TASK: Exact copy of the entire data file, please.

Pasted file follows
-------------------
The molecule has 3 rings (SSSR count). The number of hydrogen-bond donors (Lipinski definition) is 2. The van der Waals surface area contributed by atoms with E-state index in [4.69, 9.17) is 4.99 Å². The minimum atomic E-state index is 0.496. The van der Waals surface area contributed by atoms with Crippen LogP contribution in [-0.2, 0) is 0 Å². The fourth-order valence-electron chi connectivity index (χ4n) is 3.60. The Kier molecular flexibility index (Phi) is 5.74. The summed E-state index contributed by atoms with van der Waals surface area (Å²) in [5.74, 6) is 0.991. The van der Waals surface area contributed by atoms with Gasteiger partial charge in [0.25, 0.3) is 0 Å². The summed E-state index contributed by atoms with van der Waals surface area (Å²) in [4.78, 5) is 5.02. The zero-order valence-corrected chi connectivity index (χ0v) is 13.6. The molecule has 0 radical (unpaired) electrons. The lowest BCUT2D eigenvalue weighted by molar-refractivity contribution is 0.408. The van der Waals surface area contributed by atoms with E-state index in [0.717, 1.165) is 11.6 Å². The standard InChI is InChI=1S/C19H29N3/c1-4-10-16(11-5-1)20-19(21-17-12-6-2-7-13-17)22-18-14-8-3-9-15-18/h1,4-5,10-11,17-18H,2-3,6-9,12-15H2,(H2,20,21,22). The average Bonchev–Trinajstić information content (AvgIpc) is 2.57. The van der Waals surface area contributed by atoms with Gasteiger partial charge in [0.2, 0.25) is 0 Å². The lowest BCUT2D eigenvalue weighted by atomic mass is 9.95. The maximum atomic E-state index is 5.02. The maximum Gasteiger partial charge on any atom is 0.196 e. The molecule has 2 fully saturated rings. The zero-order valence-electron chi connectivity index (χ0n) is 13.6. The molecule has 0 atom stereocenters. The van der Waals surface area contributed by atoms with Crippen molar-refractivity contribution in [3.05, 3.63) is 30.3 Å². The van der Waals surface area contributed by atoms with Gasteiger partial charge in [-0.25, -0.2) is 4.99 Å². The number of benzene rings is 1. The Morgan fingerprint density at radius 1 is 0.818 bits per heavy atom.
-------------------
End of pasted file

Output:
The molecule has 3 rings (SSSR count). The number of hydrogen-bond donors (Lipinski definition) is 2. The van der Waals surface area contributed by atoms with E-state index in [4.69, 9.17) is 4.99 Å². The minimum atomic E-state index is 0.496. The van der Waals surface area contributed by atoms with Crippen LogP contribution in [-0.2, 0) is 0 Å². The fourth-order valence-electron chi connectivity index (χ4n) is 3.60. The Kier molecular flexibility index (Phi) is 5.74. The summed E-state index contributed by atoms with van der Waals surface area (Å²) in [5.74, 6) is 0.991. The van der Waals surface area contributed by atoms with Gasteiger partial charge in [0.25, 0.3) is 0 Å². The summed E-state index contributed by atoms with van der Waals surface area (Å²) in [4.78, 5) is 5.02. The zero-order valence-corrected chi connectivity index (χ0v) is 13.6. The molecule has 0 radical (unpaired) electrons. The lowest BCUT2D eigenvalue weighted by molar-refractivity contribution is 0.408. The van der Waals surface area contributed by atoms with E-state index in [0.717, 1.165) is 11.6 Å². The standard InChI is InChI=1S/C19H29N3/c1-4-10-16(11-5-1)20-19(21-17-12-6-2-7-13-17)22-18-14-8-3-9-15-18/h1,4-5,10-11,17-18H,2-3,6-9,12-15H2,(H2,20,21,22). The average Bonchev–Trinajstić information content (AvgIpc) is 2.57. The van der Waals surface area contributed by atoms with Gasteiger partial charge in [0.2, 0.25) is 0 Å². The lowest BCUT2D eigenvalue weighted by atomic mass is 9.95. The maximum atomic E-state index is 5.02. The maximum Gasteiger partial charge on any atom is 0.196 e. The molecule has 2 fully saturated rings. The zero-order valence-electron chi connectivity index (χ0n) is 13.6. The molecule has 0 atom stereocenters. The van der Waals surface area contributed by atoms with Crippen molar-refractivity contribution in [3.05, 3.63) is 30.3 Å². The van der Waals surface area contributed by atoms with Gasteiger partial charge in [-0.25, -0.2) is 4.99 Å². The number of benzene rings is 1. The Morgan fingerprint density at radius 1 is 0.818 bits per heavy atom.